Several readers wrote regarding the November "My Take" column "Failing Toward Success," including two former contributors…
Dear Maintenance Technology:
Your "Failing Toward Success" reference to the development of cell-phone technology was indeed interesting. The R&D team at Motorola had a goal of producing a major commercial product that would have a financial impact on the company profits. The output would be a brand-new product that could be used by an average person at a very reasonable cost.
Maintenance issues within a plant do not have the same glamour as cell-phone technology. However, development of exceptional solutions to improving equipment life deserve to be recognized.
Consider these solutions, from different points in time, for sealing cryogenic fluids. The first involved liquid-oxygen-loading pumps for NASA's space shuttle. The failure of these pumps has been documented in the technical paper "Highly Reliable Oxygen (LOX) Pump for Vehicle Loading," by D. M. Pittman at NASA. On this project, the focus was on several maintenance issues that resulted in low reliability and failure to meet launch-pad fill rates. The initial design of the pumping system used a metal bellows seal. However, it was prone to bellows cracking and premature seal face wear from moisture freezing on the seal face. This pump was redesigned and now incorporates a new seal arrangement based on a series of labyrinth seals. Heat from friction was eliminated.
Several years later, a project developed with a different group of engineers. This involved a fleet of tanker trucks handling cryogenic fluids (as documented in my article "What Do Seal Failures Really Cost?" published in the April 2008 issue of Maintenance Technology). In this case, the best solution to seal failures was to allow a phase change of the fluid in the seal faces from a liquid to a gas. This was a significant development that resulted in major savings for the operator of the fleet.
Jim Netzel, Consultant
(Editor's Note: Jim Netzel spent many years as chief engineer for John Crane)
Another letter came from Professor Paul Feuerstein, author of our December 2009 cover feature "Attenuating Vibration: Look To The Dynamic Support System"…Dear Maintenance Technology:
Paul E. Feuerstein, P.E.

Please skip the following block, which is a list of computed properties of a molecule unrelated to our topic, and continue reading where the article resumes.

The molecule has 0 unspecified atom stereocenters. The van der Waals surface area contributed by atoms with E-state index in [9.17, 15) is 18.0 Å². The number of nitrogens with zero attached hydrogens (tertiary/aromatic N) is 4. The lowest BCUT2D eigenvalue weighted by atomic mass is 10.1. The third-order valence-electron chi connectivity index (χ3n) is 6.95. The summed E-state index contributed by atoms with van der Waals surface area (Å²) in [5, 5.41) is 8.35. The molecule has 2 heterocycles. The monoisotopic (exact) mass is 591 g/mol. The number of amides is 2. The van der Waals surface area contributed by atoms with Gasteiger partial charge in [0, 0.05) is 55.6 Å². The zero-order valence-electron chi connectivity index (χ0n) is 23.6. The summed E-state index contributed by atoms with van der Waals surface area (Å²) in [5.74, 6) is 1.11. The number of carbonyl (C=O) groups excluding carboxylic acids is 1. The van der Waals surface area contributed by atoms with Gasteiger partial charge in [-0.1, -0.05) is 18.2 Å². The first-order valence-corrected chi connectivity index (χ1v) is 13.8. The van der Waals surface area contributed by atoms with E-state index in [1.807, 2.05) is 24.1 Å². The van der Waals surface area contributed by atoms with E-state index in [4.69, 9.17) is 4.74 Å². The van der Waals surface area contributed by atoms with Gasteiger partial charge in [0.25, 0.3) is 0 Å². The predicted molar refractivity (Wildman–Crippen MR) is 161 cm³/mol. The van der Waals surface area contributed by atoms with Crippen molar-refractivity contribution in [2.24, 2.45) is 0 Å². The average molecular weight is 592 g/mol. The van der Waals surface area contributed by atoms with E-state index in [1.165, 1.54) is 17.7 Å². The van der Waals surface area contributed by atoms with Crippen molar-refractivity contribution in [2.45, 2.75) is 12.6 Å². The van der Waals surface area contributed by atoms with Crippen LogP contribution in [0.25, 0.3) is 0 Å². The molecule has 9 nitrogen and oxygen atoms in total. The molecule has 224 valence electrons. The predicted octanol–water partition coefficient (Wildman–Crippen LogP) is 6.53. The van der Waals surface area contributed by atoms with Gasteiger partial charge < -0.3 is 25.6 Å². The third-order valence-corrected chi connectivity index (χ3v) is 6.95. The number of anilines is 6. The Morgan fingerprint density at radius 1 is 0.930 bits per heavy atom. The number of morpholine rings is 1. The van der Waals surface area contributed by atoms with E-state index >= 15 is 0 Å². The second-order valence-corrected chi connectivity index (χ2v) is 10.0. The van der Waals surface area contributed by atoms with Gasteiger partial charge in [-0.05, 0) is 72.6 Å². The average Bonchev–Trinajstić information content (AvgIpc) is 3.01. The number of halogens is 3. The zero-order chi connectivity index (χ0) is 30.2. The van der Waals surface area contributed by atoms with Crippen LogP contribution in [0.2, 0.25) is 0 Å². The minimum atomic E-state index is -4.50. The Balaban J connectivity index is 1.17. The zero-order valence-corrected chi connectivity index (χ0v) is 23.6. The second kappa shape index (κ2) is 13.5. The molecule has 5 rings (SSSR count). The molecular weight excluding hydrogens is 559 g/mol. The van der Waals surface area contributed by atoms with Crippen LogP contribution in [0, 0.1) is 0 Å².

Bob Williamson's December "Uptime" column "Made In China" brought in a rash of complimentary notes, including the following…
Dear Mr. Williamson:
Very nice article regarding manufacturing in the U.S. I'm a Mechanical Engineer with an advanced degree in business. I'm hanging on in my career and totally understand all that you wrote. (As to the problem) look no further than the leadership, or lack thereof. "U.S. Management is doing the right things; whereas leadership is doing what is right," as Drucker said.
The recent Daytona 500 looked much like business in America: You step out of the draft, and you go to the back. Our current economy is the wreck that happens in the last 20 laps. I was upset to see Mark Martin get caught up in this type of wreck, as many good businesses do when trying to survive. But how did Jimmy Johnson do? He moved out of the draft to make sure he'd avoid the wreck and finish. He has won the NASCAR championship four years in a row.
Finally, a number of you told us that you somehow identified with December's "My Take" column on "The Value of Handmade." Here's one thoughtful note about the issues this column raised…
Dear Maintenance Technology:
I have come up through the maintenance ranks (over the past 30 years) and seen the industry suffer from a lack of youth. As an example, our maintenance group was installing a 300 hp DC motor on a rubber mill that had come back from a PdM overhaul. I went out to see how the guys were coming on the coupling alignment. We still use indicators, and as the indicator rotated behind their easy vantage point, they got out the mirror to read it. The trouble was that neither maintenance tech could. I couldn't read it either. Out came the magnifying glass, and the realization that we need to hire some young people, if for nothing else than to tell us what we are looking at. (I am the youngest in our group at 49.)
When it is time to hire someone, we nearly always end up with someone over 40. At one time, we hired people as young as 21, hoping to train them. We did, but at great cost. Some ran forklifts into rack systems, others were not careful about workmanship or their own safety. It took from two to four years for them to be really productive. Then they moved on to the next job.
Hiring someone with years of experience is like bringing home a house-broken pet. You only need to show them where the food, water and litter box are, and they get along just fine. No mess, no accidents.
DS Brown Company